Please note that Mommsen uses the AUC chronology (Ab Urbe Condita), i.e. from the founding of the City of Rome. You can use this reference table to have the B.C. dates
From: The History of Rome, by Theodor Mommsen
Translated with the sanction of the author by William Purdie Dickson
Destruction of the Pontic Army
Meanwhile Lucullus had possessed himself of a very strong position in rear of the Pontic army, which, although not permitting him directly to relieve the hard-pressed city, gave him the means of cutting off all supplies by land from the enemy. Thus the enormous army of Mithradates, estimated with the camp-followers at 300,000 persons, was not in a position either to fight or to march, firmly wedged in between the impregnable city and the immoveable Roman army, and dependent for all its supplies solely on the sea, which fortunately for the Pontic troops was exclusively commanded by their fleet. But the bad season set in; a storm destroyed a great part of the siege-works; the scarcity of provisions and above all of fodder for the horses began to become intolerable.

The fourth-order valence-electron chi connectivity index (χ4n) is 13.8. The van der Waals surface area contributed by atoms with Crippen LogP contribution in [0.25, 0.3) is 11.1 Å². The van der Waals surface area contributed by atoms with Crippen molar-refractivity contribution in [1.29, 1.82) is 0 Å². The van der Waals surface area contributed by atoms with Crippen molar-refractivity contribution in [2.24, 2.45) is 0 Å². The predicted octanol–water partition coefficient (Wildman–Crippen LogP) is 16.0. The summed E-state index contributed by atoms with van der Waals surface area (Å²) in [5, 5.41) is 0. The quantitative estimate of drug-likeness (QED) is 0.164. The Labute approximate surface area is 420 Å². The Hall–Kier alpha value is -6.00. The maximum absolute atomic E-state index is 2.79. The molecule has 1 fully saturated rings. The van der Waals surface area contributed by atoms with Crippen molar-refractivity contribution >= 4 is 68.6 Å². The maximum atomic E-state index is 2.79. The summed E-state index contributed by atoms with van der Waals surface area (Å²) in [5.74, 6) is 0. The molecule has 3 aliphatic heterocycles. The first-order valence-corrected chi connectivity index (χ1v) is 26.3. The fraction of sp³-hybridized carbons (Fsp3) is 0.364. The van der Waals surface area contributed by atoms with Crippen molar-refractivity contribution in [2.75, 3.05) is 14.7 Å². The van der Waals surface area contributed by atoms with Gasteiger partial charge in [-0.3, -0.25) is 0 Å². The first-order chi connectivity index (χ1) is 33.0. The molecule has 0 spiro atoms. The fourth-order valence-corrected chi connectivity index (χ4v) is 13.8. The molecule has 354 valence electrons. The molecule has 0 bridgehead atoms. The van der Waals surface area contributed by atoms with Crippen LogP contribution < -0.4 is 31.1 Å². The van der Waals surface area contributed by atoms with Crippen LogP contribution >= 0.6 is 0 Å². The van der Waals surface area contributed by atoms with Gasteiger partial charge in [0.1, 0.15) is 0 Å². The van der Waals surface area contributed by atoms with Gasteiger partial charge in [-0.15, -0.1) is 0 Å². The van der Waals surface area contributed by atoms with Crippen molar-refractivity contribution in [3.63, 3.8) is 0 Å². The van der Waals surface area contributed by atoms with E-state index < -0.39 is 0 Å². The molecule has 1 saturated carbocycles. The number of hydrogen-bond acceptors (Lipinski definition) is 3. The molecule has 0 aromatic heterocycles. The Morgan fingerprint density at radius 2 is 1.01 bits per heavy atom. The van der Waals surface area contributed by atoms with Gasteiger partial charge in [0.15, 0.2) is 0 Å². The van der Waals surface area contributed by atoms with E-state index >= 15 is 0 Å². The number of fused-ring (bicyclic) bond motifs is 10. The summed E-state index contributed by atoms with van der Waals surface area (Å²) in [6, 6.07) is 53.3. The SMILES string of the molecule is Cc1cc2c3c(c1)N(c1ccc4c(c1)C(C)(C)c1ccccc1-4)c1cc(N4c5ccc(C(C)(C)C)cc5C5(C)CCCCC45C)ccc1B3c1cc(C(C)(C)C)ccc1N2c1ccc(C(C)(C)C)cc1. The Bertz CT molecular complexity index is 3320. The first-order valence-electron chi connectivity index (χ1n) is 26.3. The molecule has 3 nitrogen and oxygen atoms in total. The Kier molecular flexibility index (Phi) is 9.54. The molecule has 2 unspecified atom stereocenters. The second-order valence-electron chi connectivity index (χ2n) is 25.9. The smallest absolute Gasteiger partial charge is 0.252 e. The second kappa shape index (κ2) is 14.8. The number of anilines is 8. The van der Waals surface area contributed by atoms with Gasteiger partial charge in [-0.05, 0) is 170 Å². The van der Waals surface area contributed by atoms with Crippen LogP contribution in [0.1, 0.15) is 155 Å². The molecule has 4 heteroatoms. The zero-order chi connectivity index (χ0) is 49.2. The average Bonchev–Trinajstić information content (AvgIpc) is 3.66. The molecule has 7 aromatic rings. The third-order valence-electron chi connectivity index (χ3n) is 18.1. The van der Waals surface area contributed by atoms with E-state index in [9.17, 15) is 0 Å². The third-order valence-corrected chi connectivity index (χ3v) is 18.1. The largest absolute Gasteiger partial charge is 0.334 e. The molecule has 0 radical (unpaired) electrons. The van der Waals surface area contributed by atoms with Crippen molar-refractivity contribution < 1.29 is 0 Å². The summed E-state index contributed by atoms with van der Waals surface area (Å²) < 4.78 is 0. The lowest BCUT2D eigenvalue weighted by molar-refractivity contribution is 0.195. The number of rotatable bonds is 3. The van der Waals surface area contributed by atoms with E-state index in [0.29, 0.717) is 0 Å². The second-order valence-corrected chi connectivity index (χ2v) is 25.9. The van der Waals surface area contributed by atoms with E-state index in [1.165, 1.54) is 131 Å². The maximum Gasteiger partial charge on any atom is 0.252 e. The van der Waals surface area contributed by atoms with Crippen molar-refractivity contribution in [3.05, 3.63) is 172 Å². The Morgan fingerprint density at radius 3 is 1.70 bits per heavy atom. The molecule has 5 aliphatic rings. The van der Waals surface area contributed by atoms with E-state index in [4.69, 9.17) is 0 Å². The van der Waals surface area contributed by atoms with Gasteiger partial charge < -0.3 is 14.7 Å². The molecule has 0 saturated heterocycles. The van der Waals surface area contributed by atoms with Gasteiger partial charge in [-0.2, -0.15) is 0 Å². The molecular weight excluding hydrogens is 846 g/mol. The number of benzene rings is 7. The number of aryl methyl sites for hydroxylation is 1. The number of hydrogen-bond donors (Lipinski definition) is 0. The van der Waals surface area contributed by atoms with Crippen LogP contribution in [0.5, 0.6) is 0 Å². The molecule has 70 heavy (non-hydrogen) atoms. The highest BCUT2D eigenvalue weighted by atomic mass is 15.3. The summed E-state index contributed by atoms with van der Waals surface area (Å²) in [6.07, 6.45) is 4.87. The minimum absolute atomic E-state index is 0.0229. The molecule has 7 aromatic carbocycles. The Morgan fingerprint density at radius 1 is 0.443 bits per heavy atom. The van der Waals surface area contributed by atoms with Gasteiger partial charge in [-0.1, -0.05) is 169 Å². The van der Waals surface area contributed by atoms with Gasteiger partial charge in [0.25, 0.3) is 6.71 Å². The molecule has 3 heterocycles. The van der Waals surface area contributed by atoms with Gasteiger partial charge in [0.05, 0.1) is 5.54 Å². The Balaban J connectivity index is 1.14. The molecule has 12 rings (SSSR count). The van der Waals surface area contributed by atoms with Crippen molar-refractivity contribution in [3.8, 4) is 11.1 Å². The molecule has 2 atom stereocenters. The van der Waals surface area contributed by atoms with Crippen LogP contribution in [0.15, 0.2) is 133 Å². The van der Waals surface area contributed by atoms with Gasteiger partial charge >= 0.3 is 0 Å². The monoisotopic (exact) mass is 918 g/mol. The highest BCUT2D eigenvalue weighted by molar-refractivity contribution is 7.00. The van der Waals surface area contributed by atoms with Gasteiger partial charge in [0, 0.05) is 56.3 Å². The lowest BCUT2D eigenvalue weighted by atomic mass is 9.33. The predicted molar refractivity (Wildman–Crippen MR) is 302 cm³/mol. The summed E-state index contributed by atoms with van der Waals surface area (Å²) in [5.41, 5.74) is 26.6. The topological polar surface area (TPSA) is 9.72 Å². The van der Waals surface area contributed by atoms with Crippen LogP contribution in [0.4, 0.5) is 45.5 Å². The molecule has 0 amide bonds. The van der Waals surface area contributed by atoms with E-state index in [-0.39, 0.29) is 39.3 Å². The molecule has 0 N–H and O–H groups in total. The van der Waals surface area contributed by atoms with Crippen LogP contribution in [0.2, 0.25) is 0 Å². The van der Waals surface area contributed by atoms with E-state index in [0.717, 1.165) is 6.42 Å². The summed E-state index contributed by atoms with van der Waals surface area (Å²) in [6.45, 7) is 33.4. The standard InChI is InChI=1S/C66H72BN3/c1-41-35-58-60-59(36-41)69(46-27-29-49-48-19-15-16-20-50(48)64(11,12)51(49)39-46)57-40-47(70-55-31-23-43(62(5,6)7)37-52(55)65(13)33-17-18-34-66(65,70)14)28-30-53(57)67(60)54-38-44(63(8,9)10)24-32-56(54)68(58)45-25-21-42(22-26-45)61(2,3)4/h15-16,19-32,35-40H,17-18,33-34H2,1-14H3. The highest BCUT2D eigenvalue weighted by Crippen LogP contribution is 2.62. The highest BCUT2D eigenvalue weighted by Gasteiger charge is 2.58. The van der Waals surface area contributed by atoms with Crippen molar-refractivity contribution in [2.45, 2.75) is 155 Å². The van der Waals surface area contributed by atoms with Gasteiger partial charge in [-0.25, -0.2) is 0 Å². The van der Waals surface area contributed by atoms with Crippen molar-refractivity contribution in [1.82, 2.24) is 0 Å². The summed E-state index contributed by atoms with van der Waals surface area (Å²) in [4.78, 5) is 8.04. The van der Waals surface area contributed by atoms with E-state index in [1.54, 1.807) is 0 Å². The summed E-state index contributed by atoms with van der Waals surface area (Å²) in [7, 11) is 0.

The beasts of burden and the baggage were sent off under convoy of the greater portion of the Pontic cavalry, with orders to steal away or break through at any cost; but at the river Rhyndacus, to the east of Cyzicus, Lucullus overtook them and cut to pieces the whole body. Another division of cavalry under Metrophanes and Lucius Fannius was obliged, after wandering long in the west of Asia Minor, to return to the camp before Cyzicus. Famine and disease made fearful ravages in the Pontic ranks.
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Reference address : http://www.ellopos.net/elpenor/rome/5-02-rule-sullan-restoration.asp?pg=31